In Westport, painting the town for a good cause

The Carter family cut short their vacation in Virginia Sunday and raced back to Connecticut so that 11-year-old Tyler Carter could paint a window in the storefront of the Brownstone.

They did not go home to Fairfield first to unpack. Instead, they headed straight for the store on Westport's Main Street where Tyler used about five colors to create his floral-inspired painting in tempera paints. Tyler's is one of eight works of art on storefront window panes along Main Street that the public is invited to view, and cast a ballot for their favorite.

"I like painting because it's fun and you can do what you want and use your entire imagination," said Tyler, a sixth-grader at St. Thomas Aquinas School in Fairfield. Painting may be fun, but in this case it also has a purpose.

The exhibition and competition are a joint effort between Save the Children's Make a Difference community fundraising program and Westport Main Street Merchants to raise funds that will benefit children affected by emergencies around the world. Each vote requires a $1 donation online or in store. Voting will continue through Aug. 27 and the winning design will be determined by how many $1 votes it receives.

Emily Platt, a summer intern at the Westport-based Save the Children and organizer of the window painting fund-raiser, said she wanted to come up with a project that would reach out to the community, make people aware of Save the Children and support the efforts of the relief agency, which works to create lasting change for children in need in the United States and around the world.

Each window design is based on the theme Children at Play.

Leanne LeBlanc, 22, of Norwalk, painted a boy chasing a butterfly on the window at Lulumon Athletica. Skye Davis, 17, and Holly Stewart, 17, both of Westport, painted a basketball hoop and children playing the sport using a basketball that doubles as a globe on the window of BCBG MaxAzria. Tyler painted a large lily-like flower, figuring he was the child at play while painting.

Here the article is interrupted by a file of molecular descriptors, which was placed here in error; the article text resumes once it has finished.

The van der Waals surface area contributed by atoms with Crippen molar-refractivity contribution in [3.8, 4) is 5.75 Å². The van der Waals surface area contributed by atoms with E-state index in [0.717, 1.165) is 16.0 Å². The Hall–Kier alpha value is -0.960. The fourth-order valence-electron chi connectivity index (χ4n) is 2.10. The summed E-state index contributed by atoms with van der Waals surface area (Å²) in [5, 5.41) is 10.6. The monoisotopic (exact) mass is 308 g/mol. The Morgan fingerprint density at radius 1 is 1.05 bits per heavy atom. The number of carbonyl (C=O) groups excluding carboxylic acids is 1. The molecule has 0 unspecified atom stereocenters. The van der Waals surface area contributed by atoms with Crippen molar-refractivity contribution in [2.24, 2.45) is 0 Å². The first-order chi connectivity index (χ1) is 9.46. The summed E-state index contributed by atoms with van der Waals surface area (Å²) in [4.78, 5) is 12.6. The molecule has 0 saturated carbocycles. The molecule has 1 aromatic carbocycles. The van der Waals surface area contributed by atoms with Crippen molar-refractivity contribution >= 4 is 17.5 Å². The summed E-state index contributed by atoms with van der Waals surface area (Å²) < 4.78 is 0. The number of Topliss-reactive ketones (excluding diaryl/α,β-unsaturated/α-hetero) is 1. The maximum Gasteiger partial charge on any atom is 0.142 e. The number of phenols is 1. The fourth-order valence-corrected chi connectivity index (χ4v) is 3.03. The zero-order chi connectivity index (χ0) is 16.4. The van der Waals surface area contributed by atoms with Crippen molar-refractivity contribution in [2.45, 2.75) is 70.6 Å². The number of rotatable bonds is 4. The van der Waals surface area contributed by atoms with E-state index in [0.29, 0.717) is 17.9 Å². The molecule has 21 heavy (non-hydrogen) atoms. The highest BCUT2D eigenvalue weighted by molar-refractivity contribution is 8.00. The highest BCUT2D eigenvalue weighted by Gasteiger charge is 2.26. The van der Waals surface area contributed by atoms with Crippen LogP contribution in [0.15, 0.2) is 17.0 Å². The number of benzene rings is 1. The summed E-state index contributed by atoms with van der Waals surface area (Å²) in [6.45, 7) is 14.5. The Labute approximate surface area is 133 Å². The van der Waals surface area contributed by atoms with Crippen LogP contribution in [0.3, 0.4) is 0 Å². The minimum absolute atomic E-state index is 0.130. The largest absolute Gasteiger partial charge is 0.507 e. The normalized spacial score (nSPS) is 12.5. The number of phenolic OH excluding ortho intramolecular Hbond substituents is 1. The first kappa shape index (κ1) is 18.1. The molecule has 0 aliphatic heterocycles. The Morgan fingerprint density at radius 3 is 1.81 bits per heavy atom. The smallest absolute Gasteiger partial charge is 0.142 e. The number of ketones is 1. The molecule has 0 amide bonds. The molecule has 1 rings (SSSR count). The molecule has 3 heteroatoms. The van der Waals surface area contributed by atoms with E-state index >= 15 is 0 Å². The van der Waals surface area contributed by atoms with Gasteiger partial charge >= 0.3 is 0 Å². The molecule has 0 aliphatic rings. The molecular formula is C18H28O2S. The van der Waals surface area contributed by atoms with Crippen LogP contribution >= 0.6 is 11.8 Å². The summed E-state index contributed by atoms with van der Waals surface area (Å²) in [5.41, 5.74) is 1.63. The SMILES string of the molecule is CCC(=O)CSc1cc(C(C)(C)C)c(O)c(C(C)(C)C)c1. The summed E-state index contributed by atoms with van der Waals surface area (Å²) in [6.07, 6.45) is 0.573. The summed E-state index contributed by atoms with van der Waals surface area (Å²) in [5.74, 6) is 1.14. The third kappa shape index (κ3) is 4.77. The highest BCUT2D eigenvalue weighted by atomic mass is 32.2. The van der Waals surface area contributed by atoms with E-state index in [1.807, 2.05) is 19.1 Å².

Charly Malpass, 17, of Darien, who will attend the San Francisco Art Institute this fall, said she searched the Internet for an image of a baby to use as a model and chose one of a man holding up his infant. Malpass expertly layered on various colors to replicate her subjects' skin tone on the window of Shoe-Inn.

"We never had an idea to start. We just started drawing things related to sports because they have to do with team work and unity, things kids like to do, fun things," Stewart said. Their finished product includes hand prints and a bicycle carrying a banner that says Save the Children.

Stephanie Landers, of Ridgefield, and her sister Samantha Deitz, of New Milford, were assigned the storefront of Shoes `N' More so they incorporated footwear into their Child at Play theme. "The shoes are something the kids play on," said Landers, a temporary worker at Save the Children. She and Deitz created high heels and sandals and other shoes. The high heel has a ladder children can climb to slide down the front of the shoe.

"I like volunteering, helping out and giving back. Since I'm working at Save the Children I see the connections," Landers said.

Maura Cocozza, senior specialist for Save the Children's direct response marketing department, said donations from the competition will go towards supplying child-friendly space kits to children affected by disasters. Child-friendly spaces provide children with a safe, controlled, supportive and fun environment to help them recover. The kits, provided at the onset of an emergency, include beach balls, basketballs, skipping ropes, marbles, blocks, dolls and other toys.

The following downtown merchants are also participating in the art competition: Banana Republic, LF, LOFT, Oscar's and Westport Pizza.

The winning artist or group will be announced Aug. 27. People can vote for their favorite storefront window online at www.firstgiving.org/childrenatplay, or in store through Aug. 27. People can vote as many times as they wish